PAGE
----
Carpets for Schools
The UK Building Schools for the Future programme is up, running but still a little unsteady. The Government’s ambitious target is to spend £45 billion on upgrading or replacing 3500 secondary schools by 2020, at the rate of several hundred a year.
Designing for schools means designing large and complex buildings. PFI guidelines and lifecycle costing demand the very best specification with the highest performance. With the high movement rates of people and equipment in schools, designers have a tough job specifying products that have to withstand wear, tear and accidental damage but also meet standards for fire, noise, health and safety.
The problem is that the wheel is continually being invented – every design, every concept and most new schools are all different. This, and because PFI contractors invariably change the specification, often results in the incorrect choice of the most suitable products.
Carpets for learning
Clearly, the floor is the largest surface area and the one which requires careful consideration. The floor not only has an aesthetic and fundamental role but also influences pupil behaviour, well-being and learning.
The biggest change in school floor specification is carpeting. Carpet is no longer considered to be a decorative element but a fundamental part of the fabric. More than any other interior design product, it has to resist heavy traffic and perform without deterioration of its surface appearance and with minimum maintenance. Informed carpet manufacturers understand this and aim to produce textile floorcoverings which are ideal for this type of application.
Tretford is a good example of a major manufacturer focused on providing carpet which fulfils the special challenges of PFI lifecycle performance as well as meeting the aesthetics and psychological needs that are special to schools.
Tretford’s impact on schools and other educational institutions is based on the unusual composition and performance of its roll and tile format cord carpet. What is unusual is that this is a natural product because 80% of its wearing surface is goat hair while the backing is 100% jute. This type of corded construction and natural fibre imbues the carpet with exceptional resilience. It also means that it will resist compression and tracking and, unlike needlepunch or traditional synthetic fibre carpets, will retain its appearance over a long period. Not only do the natural fibres make the product highly sustainable but they also absorb and release moisture as the temperature and humidity changes.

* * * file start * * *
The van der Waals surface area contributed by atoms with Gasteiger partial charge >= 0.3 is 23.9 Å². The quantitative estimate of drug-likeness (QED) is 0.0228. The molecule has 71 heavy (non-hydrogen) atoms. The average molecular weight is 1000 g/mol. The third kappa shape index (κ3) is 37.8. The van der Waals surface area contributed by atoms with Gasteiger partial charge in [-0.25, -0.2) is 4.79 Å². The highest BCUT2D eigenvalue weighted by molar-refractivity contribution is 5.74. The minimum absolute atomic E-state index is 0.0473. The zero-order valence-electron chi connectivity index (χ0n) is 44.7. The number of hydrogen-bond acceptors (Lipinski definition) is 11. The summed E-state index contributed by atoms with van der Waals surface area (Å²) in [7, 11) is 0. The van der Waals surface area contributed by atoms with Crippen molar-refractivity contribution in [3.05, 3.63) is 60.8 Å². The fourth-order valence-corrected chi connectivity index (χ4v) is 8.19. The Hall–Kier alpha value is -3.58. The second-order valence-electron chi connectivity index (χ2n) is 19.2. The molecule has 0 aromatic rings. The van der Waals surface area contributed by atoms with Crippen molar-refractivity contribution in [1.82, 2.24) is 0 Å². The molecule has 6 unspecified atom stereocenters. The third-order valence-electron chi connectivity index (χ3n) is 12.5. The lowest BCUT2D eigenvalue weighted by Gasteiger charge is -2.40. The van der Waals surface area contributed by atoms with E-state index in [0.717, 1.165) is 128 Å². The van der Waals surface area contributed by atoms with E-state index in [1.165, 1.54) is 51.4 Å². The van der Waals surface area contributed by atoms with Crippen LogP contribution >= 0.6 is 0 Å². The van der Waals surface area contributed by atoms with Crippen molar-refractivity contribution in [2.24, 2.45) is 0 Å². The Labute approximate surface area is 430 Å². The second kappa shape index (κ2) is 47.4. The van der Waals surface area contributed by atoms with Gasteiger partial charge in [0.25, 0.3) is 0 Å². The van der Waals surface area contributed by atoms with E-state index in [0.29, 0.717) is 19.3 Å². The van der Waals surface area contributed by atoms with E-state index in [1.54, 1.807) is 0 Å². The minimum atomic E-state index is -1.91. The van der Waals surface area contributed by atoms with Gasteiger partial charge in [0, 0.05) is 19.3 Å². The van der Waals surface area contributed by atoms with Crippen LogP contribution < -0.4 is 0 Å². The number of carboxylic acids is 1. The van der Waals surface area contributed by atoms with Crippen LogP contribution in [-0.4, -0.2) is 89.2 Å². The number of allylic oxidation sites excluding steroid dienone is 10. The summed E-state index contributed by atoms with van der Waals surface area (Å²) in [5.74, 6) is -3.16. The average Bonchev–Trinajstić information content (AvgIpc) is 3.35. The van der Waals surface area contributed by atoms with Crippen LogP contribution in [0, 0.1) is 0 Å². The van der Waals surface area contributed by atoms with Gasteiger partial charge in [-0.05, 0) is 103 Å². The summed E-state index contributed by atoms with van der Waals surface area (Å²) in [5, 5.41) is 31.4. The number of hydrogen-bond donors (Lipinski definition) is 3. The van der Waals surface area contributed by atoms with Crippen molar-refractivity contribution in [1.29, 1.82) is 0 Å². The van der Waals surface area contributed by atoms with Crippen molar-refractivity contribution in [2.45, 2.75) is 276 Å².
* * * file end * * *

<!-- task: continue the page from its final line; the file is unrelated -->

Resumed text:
Benefits of carpet
Children have an empathy with carpet. For younger ones, especially, it reflects the home environment. Some like to lie down and work or play on the surface; others relish its softness and warmth.
School carpet provides an overall perception of warmth and welcome by eliminating the institutional feel and by greatly improving pupil, teacher and visitor lifestyle, comfort and well-being. The insulating performance of carpet means that less heating is required, There is also the proven psychological benefit where research shows that people feel up to 3 degrees warmer in a carpeted room.
Colour is an essential part of childrens’ learning process and reaction to their environment. Different colours alter emotion and behaviour. For example, greens balance energy and have a calming effect, as do violets, whereas red has the opposite reaction. In schools, different colours can be used to provide everything from exciting inspirational areas, to places of quiet study or reflection to defining specific functions. Tretford is the only carpet manufacturer which provides an Appearance Retention Guide to
help specifiers select the right colours for the right areas.
Health and safety
Unlike hard floors, carpet not only reduces slips and trips but provides an element of cushioning when a child falls. This is particularly important because of growing litigation and claims. The surface readily absorbs water and others spills, which again eliminates slipping, and conceals unhealthy dirt and dust. Carpet is easily vacuum cleaned which saves time and is less dangerous and interruptive that the mopping and polishing of other types of floor. Carpet tiles are particularly easy to remove to repair soiled or damaged areas.
Compared with other types of floorcovering, textile surfaces are highly sound absorbent. They are particularly good at absorbing high frequency sounds, echoes in large spaces and corridors and impact sound from furniture (such as classroom furniture and running). Reductions of 20-40dB in airborne and impact sound are very welcome in schools for aiding study and concentration and providing a calmer atmosphere.
Maintenance and lifecycle costs
Finally but very importantly, carpet overcomes the perception that it is more expensive over the PFI lifecycle. Hard floors actually cost significantly more to maintain. The International Sanitary Supply Association has published comparative maintenance costs. Based on 100sqm, and measured over a school year, the results show that carpet took just over 4000 minutes to clean and cost 5.39 euros per sqm, compared with just over 11,000 minutes for vinyl at nearly three times the cost (15.18 euro per sqm).
Christopher Sykes Pressential LLP, PO Box 2884, Woldingham, Caterham CR3 7WJ
tel: 0845 680 0902 fax: 0845 680 0903 email: firstname.lastname@example.org